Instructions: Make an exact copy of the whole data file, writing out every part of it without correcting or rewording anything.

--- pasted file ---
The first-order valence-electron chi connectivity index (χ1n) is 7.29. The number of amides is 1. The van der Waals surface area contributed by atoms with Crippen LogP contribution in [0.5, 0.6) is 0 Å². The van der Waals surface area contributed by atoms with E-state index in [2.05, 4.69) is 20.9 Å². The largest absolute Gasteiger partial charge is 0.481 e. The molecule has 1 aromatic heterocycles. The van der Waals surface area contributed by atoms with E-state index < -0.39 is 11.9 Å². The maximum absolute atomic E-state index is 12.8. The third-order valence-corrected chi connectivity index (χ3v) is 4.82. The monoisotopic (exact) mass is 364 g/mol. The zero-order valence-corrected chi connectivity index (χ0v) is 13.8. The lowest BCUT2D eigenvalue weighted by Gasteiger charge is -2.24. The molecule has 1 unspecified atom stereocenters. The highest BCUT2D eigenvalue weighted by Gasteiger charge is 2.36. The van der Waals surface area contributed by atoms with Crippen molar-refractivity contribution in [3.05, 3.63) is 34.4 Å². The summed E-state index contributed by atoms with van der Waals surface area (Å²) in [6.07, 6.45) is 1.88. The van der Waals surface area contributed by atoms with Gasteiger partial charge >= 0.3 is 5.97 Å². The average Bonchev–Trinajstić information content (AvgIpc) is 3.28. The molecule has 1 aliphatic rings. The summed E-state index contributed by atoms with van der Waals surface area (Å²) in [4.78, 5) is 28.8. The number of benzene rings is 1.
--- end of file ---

The first-order valence-electron chi connectivity index (χ1n) is 7.29. The number of amides is 1. The van der Waals surface area contributed by atoms with Crippen LogP contribution in [0.5, 0.6) is 0 Å². The van der Waals surface area contributed by atoms with E-state index in [2.05, 4.69) is 20.9 Å². The largest absolute Gasteiger partial charge is 0.481 e. The molecule has 1 aromatic heterocycles. The van der Waals surface area contributed by atoms with E-state index < -0.39 is 11.9 Å². The maximum absolute atomic E-state index is 12.8. The third-order valence-corrected chi connectivity index (χ3v) is 4.82. The monoisotopic (exact) mass is 364 g/mol. The zero-order valence-corrected chi connectivity index (χ0v) is 13.8. The lowest BCUT2D eigenvalue weighted by Gasteiger charge is -2.24. The molecule has 1 unspecified atom stereocenters. The highest BCUT2D eigenvalue weighted by Gasteiger charge is 2.36. The van der Waals surface area contributed by atoms with Crippen molar-refractivity contribution in [3.05, 3.63) is 34.4 Å². The summed E-state index contributed by atoms with van der Waals surface area (Å²) in [6.07, 6.45) is 1.88. The van der Waals surface area contributed by atoms with Gasteiger partial charge >= 0.3 is 5.97 Å². The average Bonchev–Trinajstić information content (AvgIpc) is 3.28. The molecule has 1 aliphatic rings. The summed E-state index contributed by atoms with van der Waals surface area (Å²) in [4.78, 5) is 28.8. The number of benzene rings is 1.